, by Anna Xambó

NIME '18: Live Repurposing of Sounds

Audio Commons has had an important presence at this year’s NIME 2018 conference, which has been held at Blacksburg, VA, USA. Apart from the presentation of Playsound by Mathieu Barthet, the AudioCommons team has also presented another project in collaboration with the University of Huddersfield (FluCoMa project) and Georgia Tech in the hands of Gerard Roma and I. This collaborative project looks into real-time music information retrieval (MIR) applied to live coding using either local or crowdsourced databases (e.g., Freesound).

Figure 1. MIRLCRep demo video using the crowdsourced database Freesound.

The novelty of our approach lies in exploiting high-level MIR methods (e.g., query by pitch or rhythmic cues) using live coding techniques applied to sounds. The system is built within the SuperCollider environment and the Freesound API. The content-based search capabilities of this API are based on the Essentia library for audio analysis and the Gaia library for content-based indexing. In the online case, access to the index is provided by the Freesound API, and the Freesound quark. In the local case, the Gaia index is wrapped by a web service running in the user’s machine. A corresponding quark named FluidSound is provided. Both components act as MIR client. The MIRLC layer provides high level access to content-based querying provided by both quarks, with a focus on live coding usage.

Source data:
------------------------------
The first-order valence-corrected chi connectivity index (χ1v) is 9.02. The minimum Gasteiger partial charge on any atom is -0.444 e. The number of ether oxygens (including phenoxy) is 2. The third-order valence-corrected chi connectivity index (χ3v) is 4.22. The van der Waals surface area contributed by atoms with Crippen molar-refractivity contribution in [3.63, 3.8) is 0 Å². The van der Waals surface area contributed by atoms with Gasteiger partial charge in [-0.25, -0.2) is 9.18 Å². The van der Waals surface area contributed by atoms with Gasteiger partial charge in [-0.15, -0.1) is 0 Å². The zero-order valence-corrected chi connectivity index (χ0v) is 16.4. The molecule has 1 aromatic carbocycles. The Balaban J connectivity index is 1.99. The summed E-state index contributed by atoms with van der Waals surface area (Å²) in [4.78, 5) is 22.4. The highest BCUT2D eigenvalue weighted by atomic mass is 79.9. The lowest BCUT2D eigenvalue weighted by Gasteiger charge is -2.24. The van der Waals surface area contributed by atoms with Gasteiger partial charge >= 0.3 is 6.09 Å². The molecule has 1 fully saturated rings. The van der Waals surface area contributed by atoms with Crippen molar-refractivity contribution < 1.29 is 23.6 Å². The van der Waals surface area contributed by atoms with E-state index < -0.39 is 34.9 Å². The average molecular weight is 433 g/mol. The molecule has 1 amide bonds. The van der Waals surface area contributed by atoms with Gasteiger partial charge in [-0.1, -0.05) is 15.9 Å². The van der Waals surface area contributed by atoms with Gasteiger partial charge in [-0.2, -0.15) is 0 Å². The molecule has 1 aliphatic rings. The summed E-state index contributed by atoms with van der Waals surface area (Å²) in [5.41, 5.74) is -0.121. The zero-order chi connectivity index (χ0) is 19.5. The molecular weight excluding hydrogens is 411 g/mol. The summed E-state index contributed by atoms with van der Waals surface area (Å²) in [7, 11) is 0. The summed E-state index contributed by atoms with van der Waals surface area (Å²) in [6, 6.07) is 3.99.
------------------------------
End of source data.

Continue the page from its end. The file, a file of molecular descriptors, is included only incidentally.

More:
Block diagram of audio repurposing applied to live coding.

Figure 2. Block diagram of audio repurposing applied to live coding.

Visitors enjoyed trying the system and provided encouraging feedback for future steps to take: “Looks like a quick and easy way to make music on the fly”, “I think this is a great idea for making completely unique soundtracks for games/media on the fly. Great work!”, “Love the ‘similar’ function…. especially in building rhythmic patterns, seems like it could be a cool way to ‘progress’ through a piece by transferring the pattern through new similar sounds, maybe a way to end/drop off the first sounds could be cool so that it can travel”

In summary, the system raised interest among the visitors that came to see us. Several visitors expressed interest in using the system in their different domains (e.g., games, multichannel audio, soundscape design). Potential next steps of the project, including soundscape generation and the addition of filtering and patterning using SuperCollider facilities, were also discussed.

NIME 2018 poster

Figure 3. NIME 2018 poster.



We thank the participants who gave us feedback. FluCoMa is funded by the European Commission through the Horizon 2020 programme, research and innovation grant 725899. The icon from Figure 2 is “Female” by Wouter Buning from the Noun Project.